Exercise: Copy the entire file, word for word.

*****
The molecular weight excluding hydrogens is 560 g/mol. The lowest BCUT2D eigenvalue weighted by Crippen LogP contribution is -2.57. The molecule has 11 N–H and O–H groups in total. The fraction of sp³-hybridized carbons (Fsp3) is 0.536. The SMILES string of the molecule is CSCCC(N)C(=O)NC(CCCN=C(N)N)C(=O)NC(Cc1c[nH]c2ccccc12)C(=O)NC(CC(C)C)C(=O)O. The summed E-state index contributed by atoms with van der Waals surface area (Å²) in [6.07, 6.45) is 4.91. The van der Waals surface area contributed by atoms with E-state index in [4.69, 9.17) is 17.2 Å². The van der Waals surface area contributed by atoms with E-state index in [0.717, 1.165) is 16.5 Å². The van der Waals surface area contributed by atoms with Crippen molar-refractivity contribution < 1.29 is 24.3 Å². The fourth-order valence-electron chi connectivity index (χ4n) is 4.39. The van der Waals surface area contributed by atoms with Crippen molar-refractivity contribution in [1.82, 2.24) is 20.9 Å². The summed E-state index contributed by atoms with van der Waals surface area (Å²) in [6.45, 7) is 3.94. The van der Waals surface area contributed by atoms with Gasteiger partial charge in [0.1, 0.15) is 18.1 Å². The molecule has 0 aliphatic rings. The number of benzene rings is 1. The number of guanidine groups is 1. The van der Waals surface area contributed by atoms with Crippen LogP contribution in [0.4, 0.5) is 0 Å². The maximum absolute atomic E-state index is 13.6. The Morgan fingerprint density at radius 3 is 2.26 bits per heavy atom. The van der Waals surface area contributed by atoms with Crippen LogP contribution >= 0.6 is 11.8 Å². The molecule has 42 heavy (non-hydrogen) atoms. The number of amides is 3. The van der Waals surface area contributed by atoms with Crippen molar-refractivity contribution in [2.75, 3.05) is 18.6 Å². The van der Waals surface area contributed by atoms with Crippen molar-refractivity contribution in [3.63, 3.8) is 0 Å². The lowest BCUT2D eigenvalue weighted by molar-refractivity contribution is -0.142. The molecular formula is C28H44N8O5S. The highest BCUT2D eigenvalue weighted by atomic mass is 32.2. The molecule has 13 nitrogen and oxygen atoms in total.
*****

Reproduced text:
The molecular weight excluding hydrogens is 560 g/mol. The lowest BCUT2D eigenvalue weighted by Crippen LogP contribution is -2.57. The molecule has 11 N–H and O–H groups in total. The fraction of sp³-hybridized carbons (Fsp3) is 0.536. The SMILES string of the molecule is CSCCC(N)C(=O)NC(CCCN=C(N)N)C(=O)NC(Cc1c[nH]c2ccccc12)C(=O)NC(CC(C)C)C(=O)O. The summed E-state index contributed by atoms with van der Waals surface area (Å²) in [6.07, 6.45) is 4.91. The van der Waals surface area contributed by atoms with E-state index in [4.69, 9.17) is 17.2 Å². The van der Waals surface area contributed by atoms with E-state index in [0.717, 1.165) is 16.5 Å². The van der Waals surface area contributed by atoms with Crippen molar-refractivity contribution < 1.29 is 24.3 Å². The fourth-order valence-electron chi connectivity index (χ4n) is 4.39. The van der Waals surface area contributed by atoms with Crippen molar-refractivity contribution in [1.82, 2.24) is 20.9 Å². The summed E-state index contributed by atoms with van der Waals surface area (Å²) in [6.45, 7) is 3.94. The van der Waals surface area contributed by atoms with Gasteiger partial charge in [0.1, 0.15) is 18.1 Å². The molecule has 0 aliphatic rings. The number of benzene rings is 1. The number of guanidine groups is 1. The van der Waals surface area contributed by atoms with Crippen LogP contribution in [0.4, 0.5) is 0 Å². The maximum absolute atomic E-state index is 13.6. The Morgan fingerprint density at radius 3 is 2.26 bits per heavy atom. The van der Waals surface area contributed by atoms with Crippen LogP contribution >= 0.6 is 11.8 Å². The molecule has 42 heavy (non-hydrogen) atoms. The number of amides is 3. The van der Waals surface area contributed by atoms with Crippen molar-refractivity contribution in [2.75, 3.05) is 18.6 Å². The van der Waals surface area contributed by atoms with Crippen molar-refractivity contribution in [3.63, 3.8) is 0 Å². The lowest BCUT2D eigenvalue weighted by molar-refractivity contribution is -0.142. The molecular formula is C28H44N8O5S. The highest BCUT2D eigenvalue weighted by atomic mass is 32.2. The molecule has 13 nitrogen and oxygen atoms in total.